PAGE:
by lectures, conversazioni, &c.; in all Several excellent recitations were also there is the effort to combine the utile given during the evening by teachers et dulce, which it is believed has been and scholars of the Sunday School, one realized, these occasions having been in poetry, composed, for the occasion, on felt, by those who have taken part in the late enlargement of the school build- the meetings, to be fraught with both ings.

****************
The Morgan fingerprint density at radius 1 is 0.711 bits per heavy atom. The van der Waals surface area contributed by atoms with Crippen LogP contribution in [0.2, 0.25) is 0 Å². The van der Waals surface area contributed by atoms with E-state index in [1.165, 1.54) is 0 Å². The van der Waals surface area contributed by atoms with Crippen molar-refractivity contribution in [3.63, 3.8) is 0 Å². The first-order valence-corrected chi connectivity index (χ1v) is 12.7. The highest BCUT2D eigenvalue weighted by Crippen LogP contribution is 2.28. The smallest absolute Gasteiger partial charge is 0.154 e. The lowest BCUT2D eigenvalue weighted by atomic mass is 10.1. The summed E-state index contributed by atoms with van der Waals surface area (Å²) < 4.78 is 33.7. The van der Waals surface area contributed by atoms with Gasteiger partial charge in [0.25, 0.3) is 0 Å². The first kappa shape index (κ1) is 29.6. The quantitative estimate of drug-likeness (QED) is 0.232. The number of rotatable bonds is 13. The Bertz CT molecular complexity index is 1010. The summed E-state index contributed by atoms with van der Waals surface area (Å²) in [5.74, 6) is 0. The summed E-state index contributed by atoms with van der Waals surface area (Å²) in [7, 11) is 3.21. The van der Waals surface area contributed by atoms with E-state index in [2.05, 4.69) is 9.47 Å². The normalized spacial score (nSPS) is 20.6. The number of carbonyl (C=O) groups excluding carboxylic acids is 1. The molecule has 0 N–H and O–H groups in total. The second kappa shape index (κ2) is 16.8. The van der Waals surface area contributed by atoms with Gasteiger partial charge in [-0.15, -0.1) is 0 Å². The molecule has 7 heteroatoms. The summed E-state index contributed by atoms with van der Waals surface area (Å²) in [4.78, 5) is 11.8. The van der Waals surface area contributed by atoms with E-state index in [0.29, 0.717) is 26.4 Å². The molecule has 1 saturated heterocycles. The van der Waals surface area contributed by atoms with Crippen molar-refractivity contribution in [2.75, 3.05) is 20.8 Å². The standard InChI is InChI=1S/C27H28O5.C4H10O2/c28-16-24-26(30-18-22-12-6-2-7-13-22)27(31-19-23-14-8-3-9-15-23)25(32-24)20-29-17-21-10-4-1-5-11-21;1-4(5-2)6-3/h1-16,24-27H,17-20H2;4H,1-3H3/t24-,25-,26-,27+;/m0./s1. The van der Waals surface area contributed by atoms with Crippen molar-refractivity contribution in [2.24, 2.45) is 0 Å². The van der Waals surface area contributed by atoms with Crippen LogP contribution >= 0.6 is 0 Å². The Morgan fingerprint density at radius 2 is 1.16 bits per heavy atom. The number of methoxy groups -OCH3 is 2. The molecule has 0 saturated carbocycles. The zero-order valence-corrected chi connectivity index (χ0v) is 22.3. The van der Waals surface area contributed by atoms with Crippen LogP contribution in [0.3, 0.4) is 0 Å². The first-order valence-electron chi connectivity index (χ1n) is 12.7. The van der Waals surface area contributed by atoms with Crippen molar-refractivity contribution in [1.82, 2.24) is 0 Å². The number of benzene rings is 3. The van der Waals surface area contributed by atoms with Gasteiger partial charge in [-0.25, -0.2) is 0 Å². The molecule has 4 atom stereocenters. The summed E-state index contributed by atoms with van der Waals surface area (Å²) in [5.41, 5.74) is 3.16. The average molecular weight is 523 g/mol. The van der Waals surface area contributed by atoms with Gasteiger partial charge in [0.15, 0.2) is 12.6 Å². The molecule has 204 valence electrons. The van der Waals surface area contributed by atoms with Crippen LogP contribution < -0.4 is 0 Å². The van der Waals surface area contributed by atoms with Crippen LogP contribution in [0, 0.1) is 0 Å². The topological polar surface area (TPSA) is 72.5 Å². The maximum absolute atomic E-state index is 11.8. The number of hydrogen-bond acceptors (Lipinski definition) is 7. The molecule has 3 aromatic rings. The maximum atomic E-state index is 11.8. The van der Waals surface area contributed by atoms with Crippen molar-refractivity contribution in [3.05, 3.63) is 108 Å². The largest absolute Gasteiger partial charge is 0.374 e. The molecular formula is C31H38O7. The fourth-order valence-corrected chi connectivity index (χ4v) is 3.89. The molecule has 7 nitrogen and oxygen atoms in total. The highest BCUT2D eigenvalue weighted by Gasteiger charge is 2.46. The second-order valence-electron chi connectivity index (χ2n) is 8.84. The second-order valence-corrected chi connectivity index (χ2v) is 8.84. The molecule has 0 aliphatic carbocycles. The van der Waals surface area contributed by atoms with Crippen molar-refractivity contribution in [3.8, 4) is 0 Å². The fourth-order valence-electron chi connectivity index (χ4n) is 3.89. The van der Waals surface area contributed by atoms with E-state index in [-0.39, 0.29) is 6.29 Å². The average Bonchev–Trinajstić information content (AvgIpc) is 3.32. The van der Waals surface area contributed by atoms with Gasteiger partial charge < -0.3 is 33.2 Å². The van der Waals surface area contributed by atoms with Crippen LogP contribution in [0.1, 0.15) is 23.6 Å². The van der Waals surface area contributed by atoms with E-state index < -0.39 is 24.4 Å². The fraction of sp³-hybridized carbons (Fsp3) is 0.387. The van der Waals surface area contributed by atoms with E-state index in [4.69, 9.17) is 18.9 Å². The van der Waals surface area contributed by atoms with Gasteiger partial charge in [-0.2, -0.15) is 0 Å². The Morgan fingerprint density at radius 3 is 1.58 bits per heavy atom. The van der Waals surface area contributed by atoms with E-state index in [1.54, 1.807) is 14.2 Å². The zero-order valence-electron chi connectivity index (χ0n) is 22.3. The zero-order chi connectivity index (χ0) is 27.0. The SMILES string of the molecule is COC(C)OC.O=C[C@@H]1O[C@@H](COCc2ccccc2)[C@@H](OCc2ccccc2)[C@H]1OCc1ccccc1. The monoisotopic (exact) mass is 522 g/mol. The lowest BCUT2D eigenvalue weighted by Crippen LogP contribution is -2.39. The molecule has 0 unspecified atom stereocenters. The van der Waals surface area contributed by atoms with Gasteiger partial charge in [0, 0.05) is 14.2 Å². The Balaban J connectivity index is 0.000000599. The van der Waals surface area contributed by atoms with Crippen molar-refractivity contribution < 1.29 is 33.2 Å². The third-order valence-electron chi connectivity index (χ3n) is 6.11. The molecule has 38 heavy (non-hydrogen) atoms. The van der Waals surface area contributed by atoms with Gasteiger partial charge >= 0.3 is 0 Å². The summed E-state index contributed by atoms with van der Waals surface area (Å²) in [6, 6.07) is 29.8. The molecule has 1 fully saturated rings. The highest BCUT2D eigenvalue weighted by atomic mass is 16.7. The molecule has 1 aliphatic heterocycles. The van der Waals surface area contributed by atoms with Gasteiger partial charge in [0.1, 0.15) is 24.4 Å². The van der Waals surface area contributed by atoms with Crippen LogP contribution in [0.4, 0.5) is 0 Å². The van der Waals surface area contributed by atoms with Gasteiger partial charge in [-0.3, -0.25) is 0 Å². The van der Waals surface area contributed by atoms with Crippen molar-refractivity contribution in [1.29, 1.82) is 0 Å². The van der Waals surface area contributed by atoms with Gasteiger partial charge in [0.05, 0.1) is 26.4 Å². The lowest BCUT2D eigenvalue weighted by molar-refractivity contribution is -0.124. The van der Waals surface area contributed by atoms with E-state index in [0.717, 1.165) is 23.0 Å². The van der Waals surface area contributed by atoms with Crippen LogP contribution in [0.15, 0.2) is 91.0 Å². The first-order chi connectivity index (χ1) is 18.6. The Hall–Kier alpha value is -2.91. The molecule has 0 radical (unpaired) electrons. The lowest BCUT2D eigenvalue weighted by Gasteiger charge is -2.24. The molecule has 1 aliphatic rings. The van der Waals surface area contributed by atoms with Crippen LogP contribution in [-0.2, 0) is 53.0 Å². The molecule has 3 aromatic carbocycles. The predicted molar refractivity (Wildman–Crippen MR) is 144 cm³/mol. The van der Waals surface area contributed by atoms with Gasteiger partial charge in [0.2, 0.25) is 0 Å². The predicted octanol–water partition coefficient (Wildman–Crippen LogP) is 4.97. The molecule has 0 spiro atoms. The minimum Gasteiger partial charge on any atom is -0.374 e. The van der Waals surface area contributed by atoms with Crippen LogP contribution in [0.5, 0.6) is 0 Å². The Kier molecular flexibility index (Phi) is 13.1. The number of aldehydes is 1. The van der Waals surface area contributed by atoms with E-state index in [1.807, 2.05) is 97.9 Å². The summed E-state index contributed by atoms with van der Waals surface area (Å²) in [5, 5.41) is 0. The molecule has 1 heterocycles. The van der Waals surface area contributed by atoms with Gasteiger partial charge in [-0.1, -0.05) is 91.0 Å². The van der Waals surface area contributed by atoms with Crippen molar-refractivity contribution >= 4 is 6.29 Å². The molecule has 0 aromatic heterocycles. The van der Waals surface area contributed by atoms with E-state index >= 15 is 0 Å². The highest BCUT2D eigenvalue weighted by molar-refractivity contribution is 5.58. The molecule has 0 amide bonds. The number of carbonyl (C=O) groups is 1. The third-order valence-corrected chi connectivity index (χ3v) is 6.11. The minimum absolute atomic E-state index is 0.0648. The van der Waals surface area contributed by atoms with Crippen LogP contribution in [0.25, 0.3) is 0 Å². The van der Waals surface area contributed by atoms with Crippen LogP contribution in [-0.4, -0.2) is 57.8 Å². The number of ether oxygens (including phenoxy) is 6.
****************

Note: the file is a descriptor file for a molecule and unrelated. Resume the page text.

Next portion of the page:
pleasure and instruction. We hope to The proceeds realised, on the occa- be able in a future number to furnish sion, £23. 28. 6d., the trays being gra- more particulars. tuitously furnished, as is usually done Derby.-On the 21st of November, the Rev. W. Woodman preached the “ I think reason to hope that some annual school sermons of this society. prejudice against Swedenborg has been The congregations, owing in some mea- removed, and some inquiry has cersure to the inclemency of the weather, tainly been excited.” coupled with the prevalence of sickness, Sheffield.—Lectures by the Rev. R. which confined several of tbe members Storry.—By the “Sheffield Daily Teleto their homes, were not very numerous, graph” we learn that the Rev. R. Storry but the greatest attention was manifested has recently visited this town, having whilst, in the morning, the preacher during his visit delivered a course of four expounded the delightful instruction lectures, viz.: – December 1st, The involved in the Lord's miracle at the Deity of Christ; December 2nd, Remarriage of Cana in Galilee, when he demption and Atonement, December changed the water into wine; and, in 8th, The Life of Christ in the Souls of the evening, vindicated the Divine cha- His Disciples; and December 9th, The racter against infidel objections by an Second Coming of the Lord. A notice exposition of the historical portion of the of each lecture appeared in the “ TeleWord which records the destruction by graph” immediately after its delivery; two she-bears of the forty-two children some of these, especially the one on the who mocked Elisha on his return from Second Coming of the Lord, were someJericho to Bethel. On the Monday what elaborate, and all of them were evening Mr. Woodman delivered a lec. favourable. We subjoin the following ture on the Existence and Eternity of account received from a correspondent, Hell, showing that they were not incon- and regret we have not room for any sistent with the infinite love and wisdom portion of the interesting notices in the of God. The weather was very unfa- 56 Telegraph." vourable, but a considerable number of “ These lectures have been attended persons were attracted by the subject, by attentive and respectable audiences, amongst whom were some of the most and averaged about two hundred people, intelligent and thoughtful inhabitants of which number was quite as large as we the town. The lecture was listened to expected, as there were several other throughout with the most marked atten- lectures and tea meetings going on in tion, and it is believed left a deep im. the town at the same time. The prinpression. A notice of it, occupying cipal portion of the audience was more than half a column, appeared in noticed to be the same as attended Mr. the leading Derby paper. The collec- Storry's previous lectures last winter. tions on the Sunday amounted to nearly The lectures were well received; and, £12.